Alan
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Do you press F12 or something to select the boot method?

EDIT: When you see the very first screen upon turning it on.

Last edited by Alan; 7th April 2011 at 01:44 AM.
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Old 7th April 2011, 01:46 AM   #115
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To clarify: I installed dual boot Ubuntu. The latest version. When I tell windows to restart, I am given the option to select ubuntu. When I do so, and do not hit ESC to choose a different ubuntu boot method, I get a permanent black screen. If I do hit ESC and choose the safe mode for graphics, I also get a permanent black screen.

I've also used the F12 method to try to get it to boot from a USB drive, BIOS as well. No luck there. Though I might try again and put USB above hard disk and try it that way.

#Edit: I'll do that right now
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Old 7th April 2011, 01:53 AM   #116
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You installed ubuntu wubi then. As I said before, that is installed under windows. I have never installed like that. The only machine I have vaguely like that is at university and then I run Ubuntu as a VM on virtualbox.

I would ask someone to burn the iso for you.
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Old 7th April 2011, 01:56 AM   #117
Mister Earl
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Back now. Even putting USB before all, it refuses to boot from the USB drive. I tried a complete power down, then boot into Ubuntu. Got the command line spam again, then again the black screen where nothing happens.

Thanks, Captain Snort, but that won't work either. For whatever reason, my laptop's drive isn't working like it should. It appears to be unable to read whatever I put into the drive. It's got one of those slot-drives without a tray.

Safe to say at this point that I'm completely out of ideas.
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Old 7th April 2011, 02:00 AM   #118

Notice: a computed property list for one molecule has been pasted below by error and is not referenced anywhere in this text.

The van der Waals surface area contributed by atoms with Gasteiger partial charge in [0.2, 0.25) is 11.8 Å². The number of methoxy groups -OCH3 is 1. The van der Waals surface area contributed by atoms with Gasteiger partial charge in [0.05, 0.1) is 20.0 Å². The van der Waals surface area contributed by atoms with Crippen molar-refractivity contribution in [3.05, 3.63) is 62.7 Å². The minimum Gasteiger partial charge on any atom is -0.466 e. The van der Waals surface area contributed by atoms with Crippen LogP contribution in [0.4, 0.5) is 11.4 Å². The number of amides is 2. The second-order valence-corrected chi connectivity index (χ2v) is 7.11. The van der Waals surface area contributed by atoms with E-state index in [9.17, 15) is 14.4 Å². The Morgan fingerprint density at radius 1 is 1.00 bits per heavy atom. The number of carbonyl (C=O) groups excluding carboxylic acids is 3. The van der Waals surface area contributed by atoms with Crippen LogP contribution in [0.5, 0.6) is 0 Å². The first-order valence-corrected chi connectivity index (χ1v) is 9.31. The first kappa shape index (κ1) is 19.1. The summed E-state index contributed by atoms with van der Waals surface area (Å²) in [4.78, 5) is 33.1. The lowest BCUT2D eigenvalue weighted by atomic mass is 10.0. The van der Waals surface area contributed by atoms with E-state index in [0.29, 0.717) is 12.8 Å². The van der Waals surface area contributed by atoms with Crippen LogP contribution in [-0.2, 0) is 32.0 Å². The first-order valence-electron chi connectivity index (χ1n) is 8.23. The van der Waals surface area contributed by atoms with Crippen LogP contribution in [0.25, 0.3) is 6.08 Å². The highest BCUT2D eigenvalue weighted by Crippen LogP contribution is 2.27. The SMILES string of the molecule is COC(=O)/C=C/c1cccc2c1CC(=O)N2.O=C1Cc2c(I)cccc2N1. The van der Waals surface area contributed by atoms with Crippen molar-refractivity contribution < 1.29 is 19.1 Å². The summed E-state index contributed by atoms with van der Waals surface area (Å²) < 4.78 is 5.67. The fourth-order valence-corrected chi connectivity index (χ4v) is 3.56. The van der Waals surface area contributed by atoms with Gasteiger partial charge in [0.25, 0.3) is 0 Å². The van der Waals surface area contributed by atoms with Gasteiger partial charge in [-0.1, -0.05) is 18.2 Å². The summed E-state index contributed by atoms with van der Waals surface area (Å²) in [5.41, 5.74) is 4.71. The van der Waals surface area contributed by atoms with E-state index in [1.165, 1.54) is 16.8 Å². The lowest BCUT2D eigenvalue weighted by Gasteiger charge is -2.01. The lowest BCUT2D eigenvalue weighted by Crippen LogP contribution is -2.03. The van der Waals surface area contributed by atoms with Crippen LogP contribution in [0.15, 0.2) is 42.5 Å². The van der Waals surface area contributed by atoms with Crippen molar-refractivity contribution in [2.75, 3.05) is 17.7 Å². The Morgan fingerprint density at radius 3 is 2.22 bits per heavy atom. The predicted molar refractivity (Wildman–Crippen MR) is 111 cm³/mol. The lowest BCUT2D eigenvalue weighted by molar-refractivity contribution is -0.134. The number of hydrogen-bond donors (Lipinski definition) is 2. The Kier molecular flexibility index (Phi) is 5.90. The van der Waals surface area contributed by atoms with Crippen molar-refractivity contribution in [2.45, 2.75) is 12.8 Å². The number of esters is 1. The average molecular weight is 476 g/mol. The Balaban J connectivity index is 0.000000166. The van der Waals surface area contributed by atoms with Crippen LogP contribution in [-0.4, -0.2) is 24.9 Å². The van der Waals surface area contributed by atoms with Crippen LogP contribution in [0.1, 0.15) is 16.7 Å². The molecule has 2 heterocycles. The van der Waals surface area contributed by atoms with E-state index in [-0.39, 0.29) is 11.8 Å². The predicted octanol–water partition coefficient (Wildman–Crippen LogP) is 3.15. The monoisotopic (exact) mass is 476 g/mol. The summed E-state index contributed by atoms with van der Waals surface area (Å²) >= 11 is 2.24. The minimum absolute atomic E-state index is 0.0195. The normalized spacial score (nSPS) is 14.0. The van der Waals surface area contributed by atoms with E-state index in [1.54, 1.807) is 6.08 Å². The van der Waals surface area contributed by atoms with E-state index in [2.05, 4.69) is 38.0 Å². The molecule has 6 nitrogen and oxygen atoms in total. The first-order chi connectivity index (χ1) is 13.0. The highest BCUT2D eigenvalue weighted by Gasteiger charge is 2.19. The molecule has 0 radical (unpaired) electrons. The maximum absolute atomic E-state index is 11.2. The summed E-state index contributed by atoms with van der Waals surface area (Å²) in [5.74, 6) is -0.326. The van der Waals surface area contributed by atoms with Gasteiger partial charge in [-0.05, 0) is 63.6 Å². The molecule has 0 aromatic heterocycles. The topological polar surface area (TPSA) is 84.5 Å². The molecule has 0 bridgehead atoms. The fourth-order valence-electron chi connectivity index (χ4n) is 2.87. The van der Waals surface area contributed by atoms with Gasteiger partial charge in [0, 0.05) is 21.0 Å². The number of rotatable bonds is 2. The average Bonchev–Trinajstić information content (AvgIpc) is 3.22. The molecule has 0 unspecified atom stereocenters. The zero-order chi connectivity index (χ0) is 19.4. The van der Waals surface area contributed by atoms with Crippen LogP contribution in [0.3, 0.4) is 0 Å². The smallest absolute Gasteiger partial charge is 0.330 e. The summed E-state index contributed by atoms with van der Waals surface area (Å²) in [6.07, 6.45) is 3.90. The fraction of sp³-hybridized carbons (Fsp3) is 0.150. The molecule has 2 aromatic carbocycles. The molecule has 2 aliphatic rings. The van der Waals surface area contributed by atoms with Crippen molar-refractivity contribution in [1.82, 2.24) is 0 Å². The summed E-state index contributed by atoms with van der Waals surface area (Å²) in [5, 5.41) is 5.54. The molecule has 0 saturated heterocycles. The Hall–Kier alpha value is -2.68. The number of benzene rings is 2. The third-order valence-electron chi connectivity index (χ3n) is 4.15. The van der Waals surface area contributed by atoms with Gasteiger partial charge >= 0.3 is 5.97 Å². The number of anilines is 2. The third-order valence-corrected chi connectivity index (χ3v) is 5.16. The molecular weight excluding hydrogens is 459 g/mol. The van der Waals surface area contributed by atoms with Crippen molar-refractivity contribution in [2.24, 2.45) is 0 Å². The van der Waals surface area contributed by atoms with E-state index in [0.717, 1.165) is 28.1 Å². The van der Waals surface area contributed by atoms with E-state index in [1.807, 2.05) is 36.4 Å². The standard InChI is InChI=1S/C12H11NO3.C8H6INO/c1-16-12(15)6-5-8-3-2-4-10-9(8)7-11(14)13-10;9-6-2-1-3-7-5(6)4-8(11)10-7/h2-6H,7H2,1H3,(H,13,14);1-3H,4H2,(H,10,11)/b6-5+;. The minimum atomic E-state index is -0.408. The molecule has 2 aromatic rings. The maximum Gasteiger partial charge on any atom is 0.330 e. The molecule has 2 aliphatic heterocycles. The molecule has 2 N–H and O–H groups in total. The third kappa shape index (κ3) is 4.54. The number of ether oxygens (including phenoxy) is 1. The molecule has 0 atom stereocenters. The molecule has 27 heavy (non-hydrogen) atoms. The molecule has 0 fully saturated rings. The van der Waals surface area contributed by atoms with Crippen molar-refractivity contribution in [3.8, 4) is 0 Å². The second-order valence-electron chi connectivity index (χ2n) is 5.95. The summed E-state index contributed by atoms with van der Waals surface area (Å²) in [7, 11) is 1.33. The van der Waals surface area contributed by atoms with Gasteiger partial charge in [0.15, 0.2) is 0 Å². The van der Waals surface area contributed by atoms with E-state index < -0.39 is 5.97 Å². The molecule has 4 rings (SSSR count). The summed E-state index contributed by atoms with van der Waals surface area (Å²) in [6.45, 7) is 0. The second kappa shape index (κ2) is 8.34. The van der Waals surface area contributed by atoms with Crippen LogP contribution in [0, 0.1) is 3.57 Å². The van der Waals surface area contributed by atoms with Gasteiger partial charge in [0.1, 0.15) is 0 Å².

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Originally Posted by Mister Earl View Post
Tried a USB. For whatever reason, my system refuses to boot from one. I even tried disconnecting my hub and using that port directly on the laptop. No dice.

I rebooted after my last post and tried again. I saw hitting ESC opened an options menu; I tried the safe mode with simple graphics or whatever. Same result: Black screen.
Try removing "quiet splash" and replacing with "nomodeset"
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Old 7th April 2011, 02:01 AM   #119
Mister Earl
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Originally Posted by Ivor the Engineer View Post
Try removing "quiet splash" and replacing with "nomodeset"
Where? I'm never given the option to do that. I get to no GUI, and after selecting ubuntu to load, it runs a bunch of command line stuff, then goes directly to the permanent black screen.
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Old 7th April 2011, 02:07 AM   #120
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When you get the black screen, press Ctrl + Alt + f2, or f3, etc.

Does this give you a login prompt?

If so, login in, and type

startx

It should throw some errors up noted (EE)

I am suspecting the BIOS of your laptop to be honest. Had the same with this one, but I updated the BIOS and it works perfect.